Snoqualmie Valley residents protest Bank of America policies
May 17, 2012
By Sebastian Moraga
This time it was personal for Luz Krieger.
With her son’s home risking foreclosure, she said she felt a responsibility to take herself to the street, sign in hand, and protest the corporate policies that hurt her child.
“He’s gotten the runaround, he’s gotten a lot of harassment,” she said, later adding, “They just don’t want to work with him.”
Her son’s mortgage was with Wells Fargo, but there Krieger stood, outside the North Bend branch of Bank of America with other supporters of MoveOn.org.
The difference did not seem to bother Krieger, a resident of Duvall. The two banks’ policies, she said, look a lot alike, and Bank of America’s have hurt a lot of people, too.
“I decided it was time to let people know what’s happening to other people and try to affect some change,” Krieger said.
The protest (“demonstration,” Bonnie Lawlor, an organizer of the event, corrected), occurred as a show of solidarity with those demonstrating in North Carolina, site of Bank of America’s shareholders’ meeting May 9.
Hundreds of people protested in Charlotte. On Bendigo Boulevard in North Bend, about 10 showed up. Still, they said, the support was palpable.
Drivers honked their horns or waved. Demonstrator Christopher Chapman, from Snoqualmie, said reaction to the demonstration was positive. No middle fingers or downturned thumbs.
“Nothing hostile,” he said. “Normally there’s more hostility.”
That shows, Lawlor said, that people feel the way the demonstrators feel: like banks and other corporations have not played fair with the American public.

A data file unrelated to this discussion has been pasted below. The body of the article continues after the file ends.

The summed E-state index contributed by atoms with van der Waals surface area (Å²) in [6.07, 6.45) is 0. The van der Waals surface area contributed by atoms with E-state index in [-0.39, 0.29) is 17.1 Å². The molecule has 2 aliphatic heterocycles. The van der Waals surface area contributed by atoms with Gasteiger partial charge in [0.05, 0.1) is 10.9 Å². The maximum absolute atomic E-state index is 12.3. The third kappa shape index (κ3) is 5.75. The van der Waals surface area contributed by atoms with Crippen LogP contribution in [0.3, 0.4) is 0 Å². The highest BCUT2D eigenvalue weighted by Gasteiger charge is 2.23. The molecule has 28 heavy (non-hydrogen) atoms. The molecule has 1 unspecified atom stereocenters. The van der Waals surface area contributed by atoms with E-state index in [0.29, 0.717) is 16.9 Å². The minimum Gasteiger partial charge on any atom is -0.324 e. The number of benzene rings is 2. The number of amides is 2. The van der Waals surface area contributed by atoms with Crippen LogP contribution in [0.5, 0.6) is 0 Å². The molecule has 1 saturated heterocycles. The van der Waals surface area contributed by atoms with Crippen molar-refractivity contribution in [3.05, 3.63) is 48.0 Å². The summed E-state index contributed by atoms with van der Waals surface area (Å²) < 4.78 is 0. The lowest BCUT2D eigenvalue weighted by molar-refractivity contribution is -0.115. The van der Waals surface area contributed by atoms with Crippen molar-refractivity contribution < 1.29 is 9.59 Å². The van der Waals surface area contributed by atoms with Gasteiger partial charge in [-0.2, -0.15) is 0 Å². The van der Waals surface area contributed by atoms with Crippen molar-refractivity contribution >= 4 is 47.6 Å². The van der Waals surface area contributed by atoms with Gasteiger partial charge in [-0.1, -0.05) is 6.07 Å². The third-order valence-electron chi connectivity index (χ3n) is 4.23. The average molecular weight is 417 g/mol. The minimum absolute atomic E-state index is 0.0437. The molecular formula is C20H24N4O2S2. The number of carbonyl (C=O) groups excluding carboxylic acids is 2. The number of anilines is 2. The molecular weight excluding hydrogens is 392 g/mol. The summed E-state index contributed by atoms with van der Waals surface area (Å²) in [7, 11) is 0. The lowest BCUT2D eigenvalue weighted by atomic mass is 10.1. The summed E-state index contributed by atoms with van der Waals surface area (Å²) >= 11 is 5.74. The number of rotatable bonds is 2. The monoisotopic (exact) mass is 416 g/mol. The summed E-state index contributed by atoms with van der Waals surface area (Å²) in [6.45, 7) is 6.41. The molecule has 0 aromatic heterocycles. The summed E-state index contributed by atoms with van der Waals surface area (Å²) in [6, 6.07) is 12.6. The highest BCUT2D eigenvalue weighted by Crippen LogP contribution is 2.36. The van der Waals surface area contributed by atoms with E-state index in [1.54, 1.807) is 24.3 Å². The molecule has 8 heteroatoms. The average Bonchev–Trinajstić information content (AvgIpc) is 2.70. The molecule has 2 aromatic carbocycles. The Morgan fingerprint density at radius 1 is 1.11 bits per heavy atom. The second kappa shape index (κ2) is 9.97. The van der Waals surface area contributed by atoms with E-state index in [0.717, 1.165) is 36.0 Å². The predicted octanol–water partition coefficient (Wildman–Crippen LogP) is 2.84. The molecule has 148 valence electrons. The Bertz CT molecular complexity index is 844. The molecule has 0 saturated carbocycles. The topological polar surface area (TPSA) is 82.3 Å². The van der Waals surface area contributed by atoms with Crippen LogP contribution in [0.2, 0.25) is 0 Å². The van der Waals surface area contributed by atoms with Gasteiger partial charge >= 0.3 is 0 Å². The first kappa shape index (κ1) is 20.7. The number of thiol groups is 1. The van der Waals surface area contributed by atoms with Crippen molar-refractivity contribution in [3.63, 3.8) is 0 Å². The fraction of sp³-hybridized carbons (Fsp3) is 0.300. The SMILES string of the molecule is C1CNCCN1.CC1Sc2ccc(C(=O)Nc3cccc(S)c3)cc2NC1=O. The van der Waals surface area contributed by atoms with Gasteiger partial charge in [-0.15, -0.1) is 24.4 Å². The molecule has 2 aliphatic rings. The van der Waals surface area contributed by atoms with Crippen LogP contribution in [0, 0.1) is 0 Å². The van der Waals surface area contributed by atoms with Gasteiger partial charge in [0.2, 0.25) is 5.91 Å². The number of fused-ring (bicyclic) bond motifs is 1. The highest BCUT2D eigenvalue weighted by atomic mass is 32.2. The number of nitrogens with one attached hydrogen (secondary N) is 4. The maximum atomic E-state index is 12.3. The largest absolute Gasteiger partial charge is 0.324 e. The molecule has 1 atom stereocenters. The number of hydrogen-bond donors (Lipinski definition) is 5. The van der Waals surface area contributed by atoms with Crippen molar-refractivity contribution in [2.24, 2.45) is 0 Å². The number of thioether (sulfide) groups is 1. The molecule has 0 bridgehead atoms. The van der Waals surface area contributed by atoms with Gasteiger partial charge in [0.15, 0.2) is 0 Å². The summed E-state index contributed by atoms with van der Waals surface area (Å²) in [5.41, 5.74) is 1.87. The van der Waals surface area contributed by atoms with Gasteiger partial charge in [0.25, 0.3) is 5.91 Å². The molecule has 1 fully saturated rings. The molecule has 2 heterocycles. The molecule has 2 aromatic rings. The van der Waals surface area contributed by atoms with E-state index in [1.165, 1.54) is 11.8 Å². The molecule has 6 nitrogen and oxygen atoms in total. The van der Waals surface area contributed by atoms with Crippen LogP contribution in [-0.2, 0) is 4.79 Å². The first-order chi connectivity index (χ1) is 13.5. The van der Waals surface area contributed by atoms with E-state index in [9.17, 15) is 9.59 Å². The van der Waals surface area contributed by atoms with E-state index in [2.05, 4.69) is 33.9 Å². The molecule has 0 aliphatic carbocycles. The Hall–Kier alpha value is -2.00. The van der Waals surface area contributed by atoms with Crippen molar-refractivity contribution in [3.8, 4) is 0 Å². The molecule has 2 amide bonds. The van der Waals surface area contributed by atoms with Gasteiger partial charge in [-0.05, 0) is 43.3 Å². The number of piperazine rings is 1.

Demonstrator Nance Myhre, of Fall City, agreed.
“That means the 99 percent concept is real,” she said.
Chapman said the demonstrators hoped to engineer more interest in the cause, so that more demonstrations happen in small towns and not just in big cities.
Lawlor said some bigger fish need frying, too.
“The attempt is to hold Bank of America accountable for many corporate abuses it’s perpetrating,” Lawlor said. “They haven’t paid their taxes for several years, they are raking huge amounts of money and they are responsible for more foreclosures than any other bank in the country.”
Bank of America and other corporations, Lawlor said, have shown they do not care.
“I can’t grasp how they cannot care,” she said, “and not do whatever they have the power to do to make things better.”
Krieger said plenty of sin is there to go around. The Obama administration has reacted slowly to corporate predators, she said.
“There’s something deeply immoral about these corporations that caused the meltdown in the first place and then being given bailout money twice,” she said. “Then they turn around, give their CEOs millions of dollars in bonuses, and then they put people on the street. Something is wrong with that.”
Sebastian Moraga: 392-6434, ext. 221, or firstname.lastname@example.org. Comment at www.snovalleystar.com.